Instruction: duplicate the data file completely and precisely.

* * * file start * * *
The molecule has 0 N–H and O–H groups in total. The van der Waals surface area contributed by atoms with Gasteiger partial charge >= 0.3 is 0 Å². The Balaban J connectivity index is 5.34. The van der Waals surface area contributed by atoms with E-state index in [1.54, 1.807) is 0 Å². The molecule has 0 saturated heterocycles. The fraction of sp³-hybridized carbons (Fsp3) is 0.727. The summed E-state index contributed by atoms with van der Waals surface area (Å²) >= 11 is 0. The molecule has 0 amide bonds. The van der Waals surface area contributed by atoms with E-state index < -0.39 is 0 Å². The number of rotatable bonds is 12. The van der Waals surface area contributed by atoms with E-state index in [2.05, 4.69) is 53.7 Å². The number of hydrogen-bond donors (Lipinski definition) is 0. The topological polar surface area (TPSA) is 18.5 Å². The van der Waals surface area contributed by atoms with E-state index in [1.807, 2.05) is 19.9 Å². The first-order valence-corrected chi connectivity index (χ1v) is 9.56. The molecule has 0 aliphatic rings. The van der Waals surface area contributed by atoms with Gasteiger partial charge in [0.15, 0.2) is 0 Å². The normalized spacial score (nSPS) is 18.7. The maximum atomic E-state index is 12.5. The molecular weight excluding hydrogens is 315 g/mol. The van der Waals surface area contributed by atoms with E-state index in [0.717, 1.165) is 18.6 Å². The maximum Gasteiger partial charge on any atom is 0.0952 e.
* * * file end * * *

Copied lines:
The molecule has 0 N–H and O–H groups in total. The van der Waals surface area contributed by atoms with Gasteiger partial charge >= 0.3 is 0 Å². The Balaban J connectivity index is 5.34. The van der Waals surface area contributed by atoms with E-state index in [1.54, 1.807) is 0 Å². The molecule has 0 saturated heterocycles. The fraction of sp³-hybridized carbons (Fsp3) is 0.727. The summed E-state index contributed by atoms with van der Waals surface area (Å²) >= 11 is 0. The molecule has 0 amide bonds. The van der Waals surface area contributed by atoms with E-state index < -0.39 is 0 Å². The number of rotatable bonds is 12. The van der Waals surface area contributed by atoms with E-state index in [2.05, 4.69) is 53.7 Å². The number of hydrogen-bond donors (Lipinski definition) is 0. The topological polar surface area (TPSA) is 18.5 Å². The van der Waals surface area contributed by atoms with E-state index in [1.807, 2.05) is 19.9 Å². The first-order valence-corrected chi connectivity index (χ1v) is 9.56. The molecule has 0 aliphatic rings. The van der Waals surface area contributed by atoms with Gasteiger partial charge in [0.15, 0.2) is 0 Å². The normalized spacial score (nSPS) is 18.7. The maximum atomic E-state index is 12.5. The molecular weight excluding hydrogens is 315 g/mol. The van der Waals surface area contributed by atoms with E-state index in [0.717, 1.165) is 18.6 Å². The maximum Gasteiger partial charge on any atom is 0.0952 e.